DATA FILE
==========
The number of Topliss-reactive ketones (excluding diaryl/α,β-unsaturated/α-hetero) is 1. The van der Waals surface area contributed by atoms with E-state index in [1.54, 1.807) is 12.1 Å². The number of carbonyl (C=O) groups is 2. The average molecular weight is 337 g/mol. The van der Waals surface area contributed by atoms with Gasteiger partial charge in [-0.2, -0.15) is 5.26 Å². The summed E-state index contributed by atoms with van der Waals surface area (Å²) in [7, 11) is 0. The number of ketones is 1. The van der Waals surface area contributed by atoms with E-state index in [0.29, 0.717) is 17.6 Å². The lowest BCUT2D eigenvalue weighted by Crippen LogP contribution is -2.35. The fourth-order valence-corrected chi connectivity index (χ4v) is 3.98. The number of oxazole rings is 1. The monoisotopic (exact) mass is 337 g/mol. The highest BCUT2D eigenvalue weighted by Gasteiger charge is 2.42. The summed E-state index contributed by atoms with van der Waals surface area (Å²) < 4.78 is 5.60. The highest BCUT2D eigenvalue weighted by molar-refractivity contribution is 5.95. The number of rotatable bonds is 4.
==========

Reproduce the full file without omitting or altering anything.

The number of Topliss-reactive ketones (excluding diaryl/α,β-unsaturated/α-hetero) is 1. The van der Waals surface area contributed by atoms with E-state index in [1.54, 1.807) is 12.1 Å². The number of carbonyl (C=O) groups is 2. The average molecular weight is 337 g/mol. The van der Waals surface area contributed by atoms with Gasteiger partial charge in [-0.2, -0.15) is 5.26 Å². The summed E-state index contributed by atoms with van der Waals surface area (Å²) in [7, 11) is 0. The number of ketones is 1. The van der Waals surface area contributed by atoms with E-state index in [0.29, 0.717) is 17.6 Å². The lowest BCUT2D eigenvalue weighted by Crippen LogP contribution is -2.35. The fourth-order valence-corrected chi connectivity index (χ4v) is 3.98. The number of oxazole rings is 1. The monoisotopic (exact) mass is 337 g/mol. The highest BCUT2D eigenvalue weighted by Gasteiger charge is 2.42. The summed E-state index contributed by atoms with van der Waals surface area (Å²) < 4.78 is 5.60. The highest BCUT2D eigenvalue weighted by molar-refractivity contribution is 5.95. The number of rotatable bonds is 4.